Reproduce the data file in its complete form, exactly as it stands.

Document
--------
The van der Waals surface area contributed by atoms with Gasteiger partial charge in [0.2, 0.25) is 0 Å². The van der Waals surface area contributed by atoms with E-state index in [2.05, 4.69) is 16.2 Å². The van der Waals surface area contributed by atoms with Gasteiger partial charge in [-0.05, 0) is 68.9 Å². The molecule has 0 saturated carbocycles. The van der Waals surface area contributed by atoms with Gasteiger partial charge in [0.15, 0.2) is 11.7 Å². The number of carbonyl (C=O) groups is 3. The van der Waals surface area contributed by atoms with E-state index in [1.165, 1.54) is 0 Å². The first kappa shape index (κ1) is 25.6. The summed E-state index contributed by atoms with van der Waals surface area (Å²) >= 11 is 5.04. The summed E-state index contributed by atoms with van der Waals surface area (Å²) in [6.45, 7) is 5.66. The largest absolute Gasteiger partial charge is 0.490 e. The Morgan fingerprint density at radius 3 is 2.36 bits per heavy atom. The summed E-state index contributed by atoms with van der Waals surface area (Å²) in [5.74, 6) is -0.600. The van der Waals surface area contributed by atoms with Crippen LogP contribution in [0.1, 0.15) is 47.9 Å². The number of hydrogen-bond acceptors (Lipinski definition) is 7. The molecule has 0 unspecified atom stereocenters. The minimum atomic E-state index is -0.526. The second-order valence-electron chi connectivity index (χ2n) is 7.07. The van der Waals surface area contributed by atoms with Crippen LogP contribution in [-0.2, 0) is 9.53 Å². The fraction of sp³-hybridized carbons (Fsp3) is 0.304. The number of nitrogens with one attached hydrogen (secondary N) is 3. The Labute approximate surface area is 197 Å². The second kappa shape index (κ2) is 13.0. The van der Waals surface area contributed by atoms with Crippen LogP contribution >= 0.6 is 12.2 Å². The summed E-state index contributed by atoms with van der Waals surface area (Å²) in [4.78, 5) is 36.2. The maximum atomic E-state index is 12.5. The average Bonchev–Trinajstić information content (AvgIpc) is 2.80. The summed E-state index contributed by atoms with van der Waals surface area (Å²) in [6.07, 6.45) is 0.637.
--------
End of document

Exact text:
The van der Waals surface area contributed by atoms with Gasteiger partial charge in [0.2, 0.25) is 0 Å². The van der Waals surface area contributed by atoms with E-state index in [2.05, 4.69) is 16.2 Å². The van der Waals surface area contributed by atoms with Gasteiger partial charge in [-0.05, 0) is 68.9 Å². The molecule has 0 saturated carbocycles. The van der Waals surface area contributed by atoms with Gasteiger partial charge in [0.15, 0.2) is 11.7 Å². The number of carbonyl (C=O) groups is 3. The van der Waals surface area contributed by atoms with E-state index in [1.165, 1.54) is 0 Å². The first kappa shape index (κ1) is 25.6. The summed E-state index contributed by atoms with van der Waals surface area (Å²) >= 11 is 5.04. The summed E-state index contributed by atoms with van der Waals surface area (Å²) in [6.45, 7) is 5.66. The largest absolute Gasteiger partial charge is 0.490 e. The Morgan fingerprint density at radius 3 is 2.36 bits per heavy atom. The summed E-state index contributed by atoms with van der Waals surface area (Å²) in [5.74, 6) is -0.600. The van der Waals surface area contributed by atoms with Crippen LogP contribution in [0.1, 0.15) is 47.9 Å². The number of hydrogen-bond acceptors (Lipinski definition) is 7. The molecule has 0 unspecified atom stereocenters. The minimum atomic E-state index is -0.526. The second-order valence-electron chi connectivity index (χ2n) is 7.07. The van der Waals surface area contributed by atoms with Crippen LogP contribution in [-0.2, 0) is 9.53 Å². The fraction of sp³-hybridized carbons (Fsp3) is 0.304. The number of nitrogens with one attached hydrogen (secondary N) is 3. The Labute approximate surface area is 197 Å². The second kappa shape index (κ2) is 13.0. The van der Waals surface area contributed by atoms with Crippen LogP contribution >= 0.6 is 12.2 Å². The summed E-state index contributed by atoms with van der Waals surface area (Å²) in [4.78, 5) is 36.2. The maximum atomic E-state index is 12.5. The average Bonchev–Trinajstić information content (AvgIpc) is 2.80. The summed E-state index contributed by atoms with van der Waals surface area (Å²) in [6.07, 6.45) is 0.637.